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Imagine you are working on a book, for which you need 5 precise internet tabs/pages to be open at the same time, Apple Pages, Dictionary, and, I don't know, a classical music CD in iTunes that inspires you. And on the same day, you will also work on your finances and accounting, for which you will need Numbers, Calculator and three tabs open in a browser. And you're also helping your kids put together a video for their school, so whenever you work on it, you need to have Final Cut Pro X, the TextEdit file corresponding to the project, and 4 images/visual resources opened in Preview.

These are tasks that might take a week or two to get done. So every time you're going to get to work on one of them, you're going to have to spend a long time finding the right documents, source files, and recreating the work environment that you need to be ready to work. And if you are interrupted, or wish to shut down your computer or close the task at hand, you'll have to go save and close in every application.

My question is, does anyone know of a way to simplify opening and closing all the files related to long term projects? Obviously no one turns on their computer to write a novel from A to Z. And no one does "just one thing" on a computer as well. Maybe there is an app that exists that launches a very precise work environment for you?

"Spaces" is good, but what I'm talking about would be a way to save every little setting within a space, and be able to close or reopen or name them (and Spaces has been replaced by Mission Control anyways).

The only way I think someone could do this is by creating aliases of the files related to one task, then select all aliases and reopen them each time (might not work for browser tabs?)

Let me know I would love an answer to this, as I often work on several long term projects in the same year and need to take breaks, or turn off and on my computer often.

  • What version of the OS are you using? More recent versions can be set to reopen apps and their states on startup. – bjbk Aug 5 '15 at 4:10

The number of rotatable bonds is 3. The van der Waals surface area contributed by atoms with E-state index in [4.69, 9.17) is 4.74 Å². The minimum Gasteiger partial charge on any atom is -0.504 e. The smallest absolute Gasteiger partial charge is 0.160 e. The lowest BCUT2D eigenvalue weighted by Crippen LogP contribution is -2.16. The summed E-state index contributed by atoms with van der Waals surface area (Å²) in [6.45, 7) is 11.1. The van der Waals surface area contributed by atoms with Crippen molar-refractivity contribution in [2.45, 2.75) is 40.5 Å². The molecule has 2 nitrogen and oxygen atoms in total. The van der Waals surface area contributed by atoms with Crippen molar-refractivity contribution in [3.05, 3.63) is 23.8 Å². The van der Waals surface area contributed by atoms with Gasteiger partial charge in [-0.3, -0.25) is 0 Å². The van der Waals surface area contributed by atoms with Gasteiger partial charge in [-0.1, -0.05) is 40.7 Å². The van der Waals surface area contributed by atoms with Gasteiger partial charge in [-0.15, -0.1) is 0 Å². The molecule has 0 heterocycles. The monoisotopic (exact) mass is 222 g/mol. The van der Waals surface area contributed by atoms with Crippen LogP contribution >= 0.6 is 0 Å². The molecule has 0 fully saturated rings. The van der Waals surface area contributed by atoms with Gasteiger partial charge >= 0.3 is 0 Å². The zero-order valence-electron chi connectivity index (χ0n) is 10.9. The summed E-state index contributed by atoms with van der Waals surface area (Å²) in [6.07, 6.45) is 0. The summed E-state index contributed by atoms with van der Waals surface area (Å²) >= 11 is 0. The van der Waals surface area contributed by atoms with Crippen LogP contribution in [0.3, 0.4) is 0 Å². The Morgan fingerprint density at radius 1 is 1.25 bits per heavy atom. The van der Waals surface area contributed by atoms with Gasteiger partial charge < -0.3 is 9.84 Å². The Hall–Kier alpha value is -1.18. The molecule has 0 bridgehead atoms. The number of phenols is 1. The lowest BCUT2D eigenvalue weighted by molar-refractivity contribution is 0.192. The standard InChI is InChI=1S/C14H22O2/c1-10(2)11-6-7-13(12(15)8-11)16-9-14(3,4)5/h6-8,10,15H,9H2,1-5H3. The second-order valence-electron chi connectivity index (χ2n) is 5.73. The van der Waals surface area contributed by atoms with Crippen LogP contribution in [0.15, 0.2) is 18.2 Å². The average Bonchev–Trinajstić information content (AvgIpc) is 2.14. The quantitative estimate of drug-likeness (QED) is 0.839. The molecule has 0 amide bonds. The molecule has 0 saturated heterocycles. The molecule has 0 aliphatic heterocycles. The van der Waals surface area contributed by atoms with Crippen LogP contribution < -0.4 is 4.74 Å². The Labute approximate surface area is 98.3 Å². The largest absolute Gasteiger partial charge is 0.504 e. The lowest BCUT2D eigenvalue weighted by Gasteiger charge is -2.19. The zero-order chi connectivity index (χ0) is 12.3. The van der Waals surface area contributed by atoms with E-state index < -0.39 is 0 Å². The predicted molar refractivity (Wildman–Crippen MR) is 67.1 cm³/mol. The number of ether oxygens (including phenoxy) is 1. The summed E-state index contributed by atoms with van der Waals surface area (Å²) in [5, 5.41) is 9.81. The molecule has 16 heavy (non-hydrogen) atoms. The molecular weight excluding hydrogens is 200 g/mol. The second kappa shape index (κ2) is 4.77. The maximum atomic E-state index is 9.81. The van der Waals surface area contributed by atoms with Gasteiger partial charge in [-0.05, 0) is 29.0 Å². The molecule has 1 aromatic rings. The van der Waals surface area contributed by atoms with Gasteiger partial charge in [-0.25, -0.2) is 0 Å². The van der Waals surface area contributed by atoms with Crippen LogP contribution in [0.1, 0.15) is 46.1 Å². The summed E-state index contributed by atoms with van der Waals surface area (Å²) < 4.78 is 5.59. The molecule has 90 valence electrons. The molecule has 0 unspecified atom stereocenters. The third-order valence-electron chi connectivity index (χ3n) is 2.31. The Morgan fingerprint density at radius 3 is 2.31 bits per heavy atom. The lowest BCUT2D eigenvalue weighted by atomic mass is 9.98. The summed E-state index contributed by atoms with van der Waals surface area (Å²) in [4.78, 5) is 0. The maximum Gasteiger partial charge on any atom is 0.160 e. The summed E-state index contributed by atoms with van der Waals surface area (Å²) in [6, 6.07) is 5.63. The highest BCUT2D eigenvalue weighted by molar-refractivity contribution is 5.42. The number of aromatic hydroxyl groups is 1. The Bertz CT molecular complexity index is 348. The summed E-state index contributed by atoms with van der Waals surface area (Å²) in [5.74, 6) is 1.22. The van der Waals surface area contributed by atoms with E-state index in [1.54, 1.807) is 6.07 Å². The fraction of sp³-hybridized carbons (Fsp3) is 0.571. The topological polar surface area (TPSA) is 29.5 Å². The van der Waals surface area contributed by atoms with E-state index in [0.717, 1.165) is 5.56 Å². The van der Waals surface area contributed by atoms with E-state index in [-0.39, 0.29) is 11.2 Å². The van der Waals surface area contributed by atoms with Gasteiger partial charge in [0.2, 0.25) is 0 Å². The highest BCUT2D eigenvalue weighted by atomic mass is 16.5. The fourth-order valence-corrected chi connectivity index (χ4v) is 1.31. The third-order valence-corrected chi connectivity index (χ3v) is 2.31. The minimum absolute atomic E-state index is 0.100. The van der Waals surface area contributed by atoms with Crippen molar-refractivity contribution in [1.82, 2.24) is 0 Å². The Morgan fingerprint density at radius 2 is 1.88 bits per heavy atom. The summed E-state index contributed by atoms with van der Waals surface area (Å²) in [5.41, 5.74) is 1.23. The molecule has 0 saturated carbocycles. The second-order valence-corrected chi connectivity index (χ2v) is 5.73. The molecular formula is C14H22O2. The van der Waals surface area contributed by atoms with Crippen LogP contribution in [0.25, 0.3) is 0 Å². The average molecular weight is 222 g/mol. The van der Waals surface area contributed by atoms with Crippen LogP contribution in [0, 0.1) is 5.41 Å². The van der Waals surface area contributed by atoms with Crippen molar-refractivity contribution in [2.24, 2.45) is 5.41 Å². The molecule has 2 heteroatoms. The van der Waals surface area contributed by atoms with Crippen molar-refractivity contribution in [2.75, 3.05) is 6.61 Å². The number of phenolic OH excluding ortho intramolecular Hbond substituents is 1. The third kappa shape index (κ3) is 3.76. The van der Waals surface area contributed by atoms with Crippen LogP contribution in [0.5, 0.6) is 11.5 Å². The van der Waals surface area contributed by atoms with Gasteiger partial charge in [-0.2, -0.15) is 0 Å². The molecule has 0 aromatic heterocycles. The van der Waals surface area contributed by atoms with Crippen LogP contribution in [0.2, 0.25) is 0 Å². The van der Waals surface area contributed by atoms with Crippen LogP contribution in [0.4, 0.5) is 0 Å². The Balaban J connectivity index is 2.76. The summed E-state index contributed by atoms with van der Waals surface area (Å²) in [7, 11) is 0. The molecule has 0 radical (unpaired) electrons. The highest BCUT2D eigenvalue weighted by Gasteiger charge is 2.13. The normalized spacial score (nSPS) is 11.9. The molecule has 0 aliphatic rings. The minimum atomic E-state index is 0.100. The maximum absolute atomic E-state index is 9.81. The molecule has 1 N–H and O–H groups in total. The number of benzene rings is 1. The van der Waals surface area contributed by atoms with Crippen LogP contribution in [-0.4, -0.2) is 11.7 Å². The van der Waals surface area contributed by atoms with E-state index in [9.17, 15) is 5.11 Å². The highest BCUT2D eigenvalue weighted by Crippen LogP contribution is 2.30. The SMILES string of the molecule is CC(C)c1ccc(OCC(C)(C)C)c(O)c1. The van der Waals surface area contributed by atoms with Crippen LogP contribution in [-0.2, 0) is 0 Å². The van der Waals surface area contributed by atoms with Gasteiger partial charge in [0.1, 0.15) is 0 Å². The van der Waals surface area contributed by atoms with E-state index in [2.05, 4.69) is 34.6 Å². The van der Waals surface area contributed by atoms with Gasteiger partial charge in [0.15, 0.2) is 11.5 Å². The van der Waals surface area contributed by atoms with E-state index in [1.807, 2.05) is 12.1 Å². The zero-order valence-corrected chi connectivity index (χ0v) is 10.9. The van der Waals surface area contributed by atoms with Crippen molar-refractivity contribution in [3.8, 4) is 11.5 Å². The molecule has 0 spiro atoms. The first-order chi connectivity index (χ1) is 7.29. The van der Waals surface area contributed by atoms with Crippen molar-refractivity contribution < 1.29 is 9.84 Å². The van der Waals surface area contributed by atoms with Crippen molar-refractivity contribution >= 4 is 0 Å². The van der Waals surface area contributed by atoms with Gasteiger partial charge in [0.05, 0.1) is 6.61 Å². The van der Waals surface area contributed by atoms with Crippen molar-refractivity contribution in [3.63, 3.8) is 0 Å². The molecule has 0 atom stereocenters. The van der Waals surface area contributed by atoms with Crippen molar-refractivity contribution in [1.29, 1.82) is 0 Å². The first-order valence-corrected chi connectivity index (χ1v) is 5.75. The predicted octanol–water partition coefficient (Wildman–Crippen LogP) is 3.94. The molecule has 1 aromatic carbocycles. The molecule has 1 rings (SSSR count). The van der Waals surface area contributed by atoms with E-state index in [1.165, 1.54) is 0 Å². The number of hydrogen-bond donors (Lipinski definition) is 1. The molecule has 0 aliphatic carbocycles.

• I meant to say that I would shut down a session, work on other things, restart the computer, etc, then maybe 2 months later reopen the session and be right where I was at. I could do it by creating different user accounts, but moving files from one user account to another account wouldn't be great, let alone risking to lost files if I finish a project and want to delete the account related... – MicroMachine Aug 5 '15 at 4:22
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For what you are asking, using the sleep image might be the best way.

Creating a little script one could do that with Sleep Image.

First you would imitate the sleep that would create a image of your current state.

pmset sleepnow

or

osascript -e 'tell application "System Events" to sleep'

Next you would copy/rename the sleep image file so you can use it later.

They are located in the /private/var/vm/sleepimage

Be aware the sleep image files can be large in Gigabyte size, so make sure you have enough disk space.

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    Thank you for your idea! I still think the comment I wrote about creating different Users is more user-friendly and easy to parameter. – MicroMachine Aug 5 '15 at 7:43
  • @fabriced your second User wont work, it will not save your current work, only the configuration, but not open apps and documents. – Ruskes Aug 5 '15 at 16:04

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